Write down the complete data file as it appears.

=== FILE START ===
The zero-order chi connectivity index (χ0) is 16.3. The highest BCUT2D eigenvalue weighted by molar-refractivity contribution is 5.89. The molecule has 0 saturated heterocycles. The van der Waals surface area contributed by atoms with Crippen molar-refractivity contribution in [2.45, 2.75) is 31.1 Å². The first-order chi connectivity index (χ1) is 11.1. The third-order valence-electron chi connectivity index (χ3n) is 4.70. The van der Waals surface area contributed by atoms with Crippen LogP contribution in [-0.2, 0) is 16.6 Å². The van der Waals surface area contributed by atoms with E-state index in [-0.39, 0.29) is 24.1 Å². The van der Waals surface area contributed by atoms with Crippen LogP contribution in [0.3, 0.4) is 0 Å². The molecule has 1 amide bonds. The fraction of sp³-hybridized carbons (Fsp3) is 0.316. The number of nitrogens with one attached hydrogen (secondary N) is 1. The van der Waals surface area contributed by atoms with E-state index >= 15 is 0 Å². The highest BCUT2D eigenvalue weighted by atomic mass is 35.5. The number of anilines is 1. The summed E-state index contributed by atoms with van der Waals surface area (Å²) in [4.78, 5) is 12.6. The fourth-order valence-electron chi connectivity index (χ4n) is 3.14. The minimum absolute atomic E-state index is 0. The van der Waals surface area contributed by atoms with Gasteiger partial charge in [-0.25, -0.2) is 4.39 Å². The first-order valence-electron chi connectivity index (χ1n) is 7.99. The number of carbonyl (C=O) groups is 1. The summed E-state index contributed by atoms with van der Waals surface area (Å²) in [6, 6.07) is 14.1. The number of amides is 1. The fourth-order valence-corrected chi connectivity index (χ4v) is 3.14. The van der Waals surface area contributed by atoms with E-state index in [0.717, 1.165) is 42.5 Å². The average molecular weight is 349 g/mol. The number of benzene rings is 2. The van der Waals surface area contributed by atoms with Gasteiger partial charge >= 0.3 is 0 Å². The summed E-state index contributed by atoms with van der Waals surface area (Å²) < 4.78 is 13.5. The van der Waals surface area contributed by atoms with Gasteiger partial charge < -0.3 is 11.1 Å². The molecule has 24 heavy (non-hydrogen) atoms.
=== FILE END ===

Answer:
The zero-order chi connectivity index (χ0) is 16.3. The highest BCUT2D eigenvalue weighted by molar-refractivity contribution is 5.89. The molecule has 0 saturated heterocycles. The van der Waals surface area contributed by atoms with Crippen molar-refractivity contribution in [2.45, 2.75) is 31.1 Å². The first-order chi connectivity index (χ1) is 11.1. The third-order valence-electron chi connectivity index (χ3n) is 4.70. The van der Waals surface area contributed by atoms with Crippen LogP contribution in [-0.2, 0) is 16.6 Å². The van der Waals surface area contributed by atoms with E-state index in [-0.39, 0.29) is 24.1 Å². The van der Waals surface area contributed by atoms with Crippen LogP contribution in [0.3, 0.4) is 0 Å². The molecule has 1 amide bonds. The fraction of sp³-hybridized carbons (Fsp3) is 0.316. The number of nitrogens with one attached hydrogen (secondary N) is 1. The van der Waals surface area contributed by atoms with E-state index >= 15 is 0 Å². The highest BCUT2D eigenvalue weighted by atomic mass is 35.5. The number of anilines is 1. The summed E-state index contributed by atoms with van der Waals surface area (Å²) in [4.78, 5) is 12.6. The fourth-order valence-electron chi connectivity index (χ4n) is 3.14. The minimum absolute atomic E-state index is 0. The van der Waals surface area contributed by atoms with Gasteiger partial charge in [-0.25, -0.2) is 4.39 Å². The first-order valence-electron chi connectivity index (χ1n) is 7.99. The number of carbonyl (C=O) groups is 1. The summed E-state index contributed by atoms with van der Waals surface area (Å²) in [6, 6.07) is 14.1. The number of amides is 1. The fourth-order valence-corrected chi connectivity index (χ4v) is 3.14. The van der Waals surface area contributed by atoms with E-state index in [0.717, 1.165) is 42.5 Å². The average molecular weight is 349 g/mol. The number of benzene rings is 2. The van der Waals surface area contributed by atoms with Gasteiger partial charge >= 0.3 is 0 Å². The summed E-state index contributed by atoms with van der Waals surface area (Å²) < 4.78 is 13.5. The van der Waals surface area contributed by atoms with Gasteiger partial charge < -0.3 is 11.1 Å². The molecule has 24 heavy (non-hydrogen) atoms.